This object is not on display at the National Air and Space Museum. It is either on loan or in storage.
Collection Item Summary:
This artifact is a Falcon propeller, a product of the Jamestown Propeller Company, Jamestown, New York. It most likely was utilized by the Curtiss N-9H, a single-engine, two-seat, U.S.-built World War I naval trainer and bomber aircraft with a 112 kw (150-horsepower) Hispano-Suiza engine. It was a seaplane version of the famous Curtiss JN-4D trainer.
During World War I, 2,500 Navy pilots were trained on the N-9H. In addition to training a generation of Navy pilots, the N-9H was used to develop tactics for ship-borne aircraft operations in 1916 and 1917, using catapults mounted on armored cruisers. Following the war, the N-9H was used to demonstrate a compressed air turntable catapult and for aerial torpedo experiments. The N-9H was withdrawn from the U.S. Navy inventory in 1927 after ten years of exemplary service.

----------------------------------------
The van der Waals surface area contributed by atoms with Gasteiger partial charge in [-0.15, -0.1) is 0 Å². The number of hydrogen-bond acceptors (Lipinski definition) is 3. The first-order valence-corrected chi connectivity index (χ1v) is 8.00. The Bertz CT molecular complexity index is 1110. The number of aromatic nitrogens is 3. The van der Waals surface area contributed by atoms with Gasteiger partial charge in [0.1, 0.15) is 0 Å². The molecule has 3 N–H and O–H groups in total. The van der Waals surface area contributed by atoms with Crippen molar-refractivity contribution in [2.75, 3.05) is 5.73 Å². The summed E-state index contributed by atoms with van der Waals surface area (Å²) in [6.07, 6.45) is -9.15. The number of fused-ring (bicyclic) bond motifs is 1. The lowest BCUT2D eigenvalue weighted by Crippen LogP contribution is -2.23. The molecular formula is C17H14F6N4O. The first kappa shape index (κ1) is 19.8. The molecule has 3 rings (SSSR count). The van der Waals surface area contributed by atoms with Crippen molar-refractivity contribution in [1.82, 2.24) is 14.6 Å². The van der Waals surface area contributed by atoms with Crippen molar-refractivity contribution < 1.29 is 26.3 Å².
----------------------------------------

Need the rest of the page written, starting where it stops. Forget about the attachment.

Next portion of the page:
Collection Item Long Description:
Restrictions & Rights
- 3-D (Propeller): 254 × 29.2 × 10.2cm, 14.5kg (8 ft. 4 in. × 11 1/2 in. × 4 in., 32lb.)
- Storage (Aluminum Pallet): 301 × 123.2 × 83.8cm, 175.5kg (9 ft. 10 1/2 in. × 4 ft. 1/2 in. × 2 ft. 9 in., 387lb.)
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Country of Origin
- Type: Two-Blade, Fixed-Pitch, Wood
- Engine Application: 112 kw (150-horsepower) Hispano-Suiza
- Bolt Holes: 8